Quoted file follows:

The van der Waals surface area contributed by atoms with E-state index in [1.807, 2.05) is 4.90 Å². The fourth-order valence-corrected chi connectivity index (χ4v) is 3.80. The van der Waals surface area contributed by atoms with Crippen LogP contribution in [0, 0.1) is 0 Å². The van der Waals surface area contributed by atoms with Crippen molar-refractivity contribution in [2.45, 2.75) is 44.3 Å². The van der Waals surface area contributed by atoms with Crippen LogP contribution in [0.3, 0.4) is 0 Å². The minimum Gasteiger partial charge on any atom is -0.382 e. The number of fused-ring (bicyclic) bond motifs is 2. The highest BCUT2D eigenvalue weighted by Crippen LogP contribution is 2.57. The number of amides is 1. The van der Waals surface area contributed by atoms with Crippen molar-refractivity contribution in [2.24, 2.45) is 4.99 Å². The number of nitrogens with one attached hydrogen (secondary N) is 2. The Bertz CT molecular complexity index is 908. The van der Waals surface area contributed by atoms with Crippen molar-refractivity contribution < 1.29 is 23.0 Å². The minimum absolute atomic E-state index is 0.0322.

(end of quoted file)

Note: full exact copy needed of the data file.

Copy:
The van der Waals surface area contributed by atoms with E-state index in [1.807, 2.05) is 4.90 Å². The fourth-order valence-corrected chi connectivity index (χ4v) is 3.80. The van der Waals surface area contributed by atoms with Crippen LogP contribution in [0, 0.1) is 0 Å². The van der Waals surface area contributed by atoms with Crippen molar-refractivity contribution in [2.45, 2.75) is 44.3 Å². The van der Waals surface area contributed by atoms with Crippen LogP contribution in [0.3, 0.4) is 0 Å². The minimum Gasteiger partial charge on any atom is -0.382 e. The number of fused-ring (bicyclic) bond motifs is 2. The highest BCUT2D eigenvalue weighted by Crippen LogP contribution is 2.57. The number of amides is 1. The van der Waals surface area contributed by atoms with Crippen molar-refractivity contribution in [2.24, 2.45) is 4.99 Å². The number of nitrogens with one attached hydrogen (secondary N) is 2. The Bertz CT molecular complexity index is 908. The van der Waals surface area contributed by atoms with Crippen molar-refractivity contribution < 1.29 is 23.0 Å². The minimum absolute atomic E-state index is 0.0322.